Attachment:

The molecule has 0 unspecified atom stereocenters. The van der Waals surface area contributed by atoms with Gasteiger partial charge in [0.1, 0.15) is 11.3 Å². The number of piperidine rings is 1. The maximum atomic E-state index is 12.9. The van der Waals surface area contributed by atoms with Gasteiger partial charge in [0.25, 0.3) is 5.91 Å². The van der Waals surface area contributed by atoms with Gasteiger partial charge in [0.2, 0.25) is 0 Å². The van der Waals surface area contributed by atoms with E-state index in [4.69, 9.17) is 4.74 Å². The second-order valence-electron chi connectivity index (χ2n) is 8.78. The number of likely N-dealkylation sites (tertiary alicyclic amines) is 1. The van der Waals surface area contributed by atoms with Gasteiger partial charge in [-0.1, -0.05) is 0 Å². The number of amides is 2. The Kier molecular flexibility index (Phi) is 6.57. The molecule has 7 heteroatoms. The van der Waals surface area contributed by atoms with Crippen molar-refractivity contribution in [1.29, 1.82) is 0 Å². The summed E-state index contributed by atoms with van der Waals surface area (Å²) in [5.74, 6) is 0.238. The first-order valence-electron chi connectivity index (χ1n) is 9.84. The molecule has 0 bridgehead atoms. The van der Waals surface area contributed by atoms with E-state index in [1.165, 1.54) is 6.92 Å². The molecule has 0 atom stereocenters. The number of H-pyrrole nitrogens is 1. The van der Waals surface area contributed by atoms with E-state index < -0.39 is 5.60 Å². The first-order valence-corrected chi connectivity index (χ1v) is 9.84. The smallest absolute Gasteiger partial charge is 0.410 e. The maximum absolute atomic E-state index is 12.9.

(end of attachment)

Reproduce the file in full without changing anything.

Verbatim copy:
The molecule has 0 unspecified atom stereocenters. The van der Waals surface area contributed by atoms with Gasteiger partial charge in [0.1, 0.15) is 11.3 Å². The number of piperidine rings is 1. The maximum atomic E-state index is 12.9. The van der Waals surface area contributed by atoms with Gasteiger partial charge in [0.25, 0.3) is 5.91 Å². The van der Waals surface area contributed by atoms with Gasteiger partial charge in [0.2, 0.25) is 0 Å². The van der Waals surface area contributed by atoms with E-state index in [4.69, 9.17) is 4.74 Å². The second-order valence-electron chi connectivity index (χ2n) is 8.78. The number of likely N-dealkylation sites (tertiary alicyclic amines) is 1. The van der Waals surface area contributed by atoms with Gasteiger partial charge in [-0.1, -0.05) is 0 Å². The number of amides is 2. The Kier molecular flexibility index (Phi) is 6.57. The molecule has 7 heteroatoms. The van der Waals surface area contributed by atoms with Crippen molar-refractivity contribution in [1.29, 1.82) is 0 Å². The summed E-state index contributed by atoms with van der Waals surface area (Å²) in [5.74, 6) is 0.238. The first-order valence-electron chi connectivity index (χ1n) is 9.84. The molecule has 0 bridgehead atoms. The van der Waals surface area contributed by atoms with E-state index in [1.165, 1.54) is 6.92 Å². The molecule has 0 atom stereocenters. The number of H-pyrrole nitrogens is 1. The van der Waals surface area contributed by atoms with E-state index < -0.39 is 5.60 Å². The first-order valence-corrected chi connectivity index (χ1v) is 9.84. The smallest absolute Gasteiger partial charge is 0.410 e. The maximum absolute atomic E-state index is 12.9.